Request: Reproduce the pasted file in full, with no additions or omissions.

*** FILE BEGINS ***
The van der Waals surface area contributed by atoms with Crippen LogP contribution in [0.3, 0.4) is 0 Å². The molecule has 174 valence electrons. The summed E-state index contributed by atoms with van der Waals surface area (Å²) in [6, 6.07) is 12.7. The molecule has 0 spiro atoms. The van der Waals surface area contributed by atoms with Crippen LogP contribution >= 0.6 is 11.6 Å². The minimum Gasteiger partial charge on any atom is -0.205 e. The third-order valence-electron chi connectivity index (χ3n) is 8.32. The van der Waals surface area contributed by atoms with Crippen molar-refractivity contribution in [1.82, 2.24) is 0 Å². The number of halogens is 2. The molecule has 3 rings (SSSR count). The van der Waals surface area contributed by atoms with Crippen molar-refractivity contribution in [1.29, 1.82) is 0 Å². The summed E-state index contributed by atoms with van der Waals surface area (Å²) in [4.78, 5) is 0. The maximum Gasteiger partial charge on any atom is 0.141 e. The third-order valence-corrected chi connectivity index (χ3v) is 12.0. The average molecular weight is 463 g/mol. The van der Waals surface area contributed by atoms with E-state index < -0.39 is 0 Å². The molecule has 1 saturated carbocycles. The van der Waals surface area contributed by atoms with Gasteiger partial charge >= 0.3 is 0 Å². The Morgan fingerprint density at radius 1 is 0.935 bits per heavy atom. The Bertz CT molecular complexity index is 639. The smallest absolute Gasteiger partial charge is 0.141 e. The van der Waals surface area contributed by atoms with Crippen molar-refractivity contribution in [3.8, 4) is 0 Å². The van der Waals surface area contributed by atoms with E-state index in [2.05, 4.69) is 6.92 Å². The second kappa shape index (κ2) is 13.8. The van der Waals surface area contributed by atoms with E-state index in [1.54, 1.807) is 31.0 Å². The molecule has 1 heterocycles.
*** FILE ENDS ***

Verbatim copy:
The van der Waals surface area contributed by atoms with Crippen LogP contribution in [0.3, 0.4) is 0 Å². The molecule has 174 valence electrons. The summed E-state index contributed by atoms with van der Waals surface area (Å²) in [6, 6.07) is 12.7. The molecule has 0 spiro atoms. The van der Waals surface area contributed by atoms with Crippen LogP contribution >= 0.6 is 11.6 Å². The minimum Gasteiger partial charge on any atom is -0.205 e. The third-order valence-electron chi connectivity index (χ3n) is 8.32. The van der Waals surface area contributed by atoms with Crippen molar-refractivity contribution in [1.82, 2.24) is 0 Å². The number of halogens is 2. The molecule has 3 rings (SSSR count). The van der Waals surface area contributed by atoms with Crippen molar-refractivity contribution in [1.29, 1.82) is 0 Å². The summed E-state index contributed by atoms with van der Waals surface area (Å²) in [4.78, 5) is 0. The maximum Gasteiger partial charge on any atom is 0.141 e. The third-order valence-corrected chi connectivity index (χ3v) is 12.0. The average molecular weight is 463 g/mol. The van der Waals surface area contributed by atoms with E-state index < -0.39 is 0 Å². The molecule has 1 saturated carbocycles. The van der Waals surface area contributed by atoms with Gasteiger partial charge >= 0.3 is 0 Å². The Morgan fingerprint density at radius 1 is 0.935 bits per heavy atom. The Bertz CT molecular complexity index is 639. The smallest absolute Gasteiger partial charge is 0.141 e. The van der Waals surface area contributed by atoms with Crippen molar-refractivity contribution in [3.8, 4) is 0 Å². The van der Waals surface area contributed by atoms with E-state index in [2.05, 4.69) is 6.92 Å². The second kappa shape index (κ2) is 13.8. The van der Waals surface area contributed by atoms with E-state index in [1.54, 1.807) is 31.0 Å². The molecule has 1 heterocycles.